A direct correlation exists between the darkening of the hair on my face and my age. With each passing year, the hair on my face not only gets darker, it multiplies and brings friends. Lots and lots of little, dark, stubborn, impervious-to-bathroom-light-friends. They used to only populate my eyebrows and upper lip, and my chin-scar (sweet). But now, well, no place on my face is safe. Nothing is sacred!

(A side note here--my favorite well-lit spot to inspect for these devilish bastards is in the car mirror. I pull out of the garage, sit in the driveway and eliminate those little buggers. One day, I'll be clean and hair-free. Then two days later I'll check my lovely mug and learn that my face is littered with dark hairs, taunting me with their stealth return.)

I've even gone this far: just in case I'm ever in a coma
, I've given my best friend explicit hair-removal instructions. Of course I want her to send love, warmth, good vibes, talk to me, etc. But her other priority is to keep my face hair-free. No small task--waxing, plucking, lowering the lights, whatever it takes. The thought of lying there, unconscious is horrible. The thought of lying there, unconscious, with black hairs waving at my doctors, nurses and visitors throws me over the edge.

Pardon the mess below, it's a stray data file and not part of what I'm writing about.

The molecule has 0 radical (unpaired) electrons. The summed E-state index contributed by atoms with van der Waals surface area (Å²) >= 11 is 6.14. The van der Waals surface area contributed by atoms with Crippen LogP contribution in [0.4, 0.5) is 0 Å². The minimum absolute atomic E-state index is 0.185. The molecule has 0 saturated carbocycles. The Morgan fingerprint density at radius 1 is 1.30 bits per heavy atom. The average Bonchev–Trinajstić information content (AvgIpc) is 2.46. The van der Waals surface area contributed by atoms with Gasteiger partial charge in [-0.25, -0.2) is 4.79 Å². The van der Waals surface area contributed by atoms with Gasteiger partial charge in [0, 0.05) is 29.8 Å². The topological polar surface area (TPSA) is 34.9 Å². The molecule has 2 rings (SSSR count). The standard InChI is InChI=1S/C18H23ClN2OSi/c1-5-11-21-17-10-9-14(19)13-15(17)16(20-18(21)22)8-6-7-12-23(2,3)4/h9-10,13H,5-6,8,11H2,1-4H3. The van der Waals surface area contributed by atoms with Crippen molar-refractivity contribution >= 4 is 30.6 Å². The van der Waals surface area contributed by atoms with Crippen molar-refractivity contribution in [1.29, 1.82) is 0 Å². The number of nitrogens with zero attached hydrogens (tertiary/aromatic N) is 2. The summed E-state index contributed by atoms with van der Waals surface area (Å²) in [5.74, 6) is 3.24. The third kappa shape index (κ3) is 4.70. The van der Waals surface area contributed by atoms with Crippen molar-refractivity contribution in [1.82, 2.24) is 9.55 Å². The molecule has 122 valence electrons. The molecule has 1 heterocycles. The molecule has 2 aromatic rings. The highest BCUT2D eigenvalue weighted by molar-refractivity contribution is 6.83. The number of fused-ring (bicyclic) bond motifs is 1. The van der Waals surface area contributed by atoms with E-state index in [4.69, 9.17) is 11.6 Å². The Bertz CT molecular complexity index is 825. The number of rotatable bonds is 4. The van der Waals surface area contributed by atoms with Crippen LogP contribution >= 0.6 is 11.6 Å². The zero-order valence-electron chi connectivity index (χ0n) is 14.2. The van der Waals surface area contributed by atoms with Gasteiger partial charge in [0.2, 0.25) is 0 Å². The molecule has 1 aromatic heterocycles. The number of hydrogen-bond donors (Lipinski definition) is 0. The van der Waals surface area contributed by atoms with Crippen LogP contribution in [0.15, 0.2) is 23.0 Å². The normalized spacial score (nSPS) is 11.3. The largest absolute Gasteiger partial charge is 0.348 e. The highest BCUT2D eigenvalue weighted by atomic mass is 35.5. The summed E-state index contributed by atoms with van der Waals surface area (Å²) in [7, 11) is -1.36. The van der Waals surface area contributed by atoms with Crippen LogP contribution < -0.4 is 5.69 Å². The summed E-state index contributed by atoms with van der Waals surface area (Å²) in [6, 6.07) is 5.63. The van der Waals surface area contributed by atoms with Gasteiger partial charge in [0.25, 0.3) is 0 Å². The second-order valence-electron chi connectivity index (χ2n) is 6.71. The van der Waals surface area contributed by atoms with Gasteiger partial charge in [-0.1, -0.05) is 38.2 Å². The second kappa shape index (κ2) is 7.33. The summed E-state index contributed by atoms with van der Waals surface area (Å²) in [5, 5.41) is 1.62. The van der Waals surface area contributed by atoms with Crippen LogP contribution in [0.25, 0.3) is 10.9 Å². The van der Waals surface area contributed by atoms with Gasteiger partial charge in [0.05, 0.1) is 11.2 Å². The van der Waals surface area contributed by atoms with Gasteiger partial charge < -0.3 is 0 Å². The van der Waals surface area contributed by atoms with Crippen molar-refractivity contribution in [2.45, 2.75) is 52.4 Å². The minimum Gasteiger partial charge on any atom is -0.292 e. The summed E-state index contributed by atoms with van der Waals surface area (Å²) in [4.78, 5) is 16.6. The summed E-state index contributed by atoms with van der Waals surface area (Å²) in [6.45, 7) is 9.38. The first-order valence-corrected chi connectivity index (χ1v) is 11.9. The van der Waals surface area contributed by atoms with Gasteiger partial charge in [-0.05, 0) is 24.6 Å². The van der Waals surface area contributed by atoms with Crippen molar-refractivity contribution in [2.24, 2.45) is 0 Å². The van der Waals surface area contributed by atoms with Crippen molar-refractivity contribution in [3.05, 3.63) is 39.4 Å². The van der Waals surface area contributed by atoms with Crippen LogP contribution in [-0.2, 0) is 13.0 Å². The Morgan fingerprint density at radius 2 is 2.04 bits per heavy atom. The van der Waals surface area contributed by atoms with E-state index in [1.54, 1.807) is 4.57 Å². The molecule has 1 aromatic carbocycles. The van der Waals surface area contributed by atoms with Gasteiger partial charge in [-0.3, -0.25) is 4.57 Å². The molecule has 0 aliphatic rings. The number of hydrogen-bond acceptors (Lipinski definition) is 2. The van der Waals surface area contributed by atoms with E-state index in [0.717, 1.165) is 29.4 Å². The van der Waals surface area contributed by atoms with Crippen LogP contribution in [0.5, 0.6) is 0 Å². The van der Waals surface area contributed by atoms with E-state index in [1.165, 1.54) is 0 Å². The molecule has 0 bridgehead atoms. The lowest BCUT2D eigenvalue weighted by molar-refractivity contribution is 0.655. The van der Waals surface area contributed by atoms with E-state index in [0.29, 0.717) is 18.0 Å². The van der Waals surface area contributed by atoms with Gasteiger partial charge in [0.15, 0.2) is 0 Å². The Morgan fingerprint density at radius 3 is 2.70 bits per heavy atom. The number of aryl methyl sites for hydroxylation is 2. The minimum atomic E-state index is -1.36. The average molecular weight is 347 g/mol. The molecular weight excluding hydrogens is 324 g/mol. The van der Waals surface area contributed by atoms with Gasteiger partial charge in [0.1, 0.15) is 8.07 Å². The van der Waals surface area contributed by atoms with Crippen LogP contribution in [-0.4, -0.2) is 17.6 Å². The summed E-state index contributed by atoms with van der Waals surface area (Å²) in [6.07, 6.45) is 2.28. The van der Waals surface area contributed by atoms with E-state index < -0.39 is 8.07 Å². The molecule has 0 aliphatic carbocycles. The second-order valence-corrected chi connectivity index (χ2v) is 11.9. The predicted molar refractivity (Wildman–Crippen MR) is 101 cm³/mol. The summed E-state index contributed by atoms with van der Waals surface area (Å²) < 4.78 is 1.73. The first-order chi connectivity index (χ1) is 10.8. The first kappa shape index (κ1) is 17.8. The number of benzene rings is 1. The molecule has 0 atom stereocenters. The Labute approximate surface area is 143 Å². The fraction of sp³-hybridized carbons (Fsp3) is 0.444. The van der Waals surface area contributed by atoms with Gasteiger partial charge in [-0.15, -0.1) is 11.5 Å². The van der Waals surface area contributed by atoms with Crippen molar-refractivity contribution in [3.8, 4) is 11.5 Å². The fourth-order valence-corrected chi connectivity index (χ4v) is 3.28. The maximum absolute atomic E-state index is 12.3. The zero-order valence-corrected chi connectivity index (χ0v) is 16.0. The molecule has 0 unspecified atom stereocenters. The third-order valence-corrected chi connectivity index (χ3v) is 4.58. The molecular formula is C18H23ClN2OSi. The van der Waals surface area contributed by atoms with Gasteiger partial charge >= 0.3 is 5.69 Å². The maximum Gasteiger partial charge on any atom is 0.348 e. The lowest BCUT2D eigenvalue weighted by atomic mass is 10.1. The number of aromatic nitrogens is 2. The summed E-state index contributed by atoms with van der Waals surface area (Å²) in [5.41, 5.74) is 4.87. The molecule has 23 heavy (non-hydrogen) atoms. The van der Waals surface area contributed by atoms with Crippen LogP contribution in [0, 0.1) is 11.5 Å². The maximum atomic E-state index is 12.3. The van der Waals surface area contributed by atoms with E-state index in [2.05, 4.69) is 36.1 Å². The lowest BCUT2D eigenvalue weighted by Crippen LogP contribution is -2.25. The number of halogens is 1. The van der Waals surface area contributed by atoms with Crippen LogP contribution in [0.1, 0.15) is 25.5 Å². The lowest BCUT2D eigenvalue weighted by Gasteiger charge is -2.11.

I used to admonish women in their 60's and 70's who sprouted hair-gardens on their chinny-chin-chins. "Geesh,", I'd think to myself, "get yourself a mirror and bright light and tame that beard." Now, I'm ashamed of my naive judgments. Hairy karma now repays me with own Chia chin garden at 37. Sigh.

Tuesday, February 16, 2010

Julie & Julia & Me

This weekend I saw the movie Julie & Julia for the first time. I LOVED IT. An inspiring film--one that confirms, among other things, my belief that butter is bliss. (I always feel safe and secure when I possess plenty of butter--a sheet of cookies is never far when butter is near.) Not only did the movie confirm that is butter bliss, but also...things take time. And marriage goes down and hopefully, back up again. This movie resonated not only because I enjoy cooking (with butter), but because I love to write. In the movie, Julie starts a blog detailing her daily cooking journey through Julia Child's cookbook, Mastering the Art of French Cooking. In the end, Julie does what she loves and as a result, writes a wildly successful book that becomes a wildly successful movie. Love that for her and aspire to these same writing successes myself.

The movie delivered more than just an identifiable story line--it gave me a gift. A gift I will forever store in my heart and reexamine like a beautiful piece of sea glass. Just in case you, like me, wait years to watch popular movies, here's a quick background: Julia Child married the love of her life when she was 40 but never had children.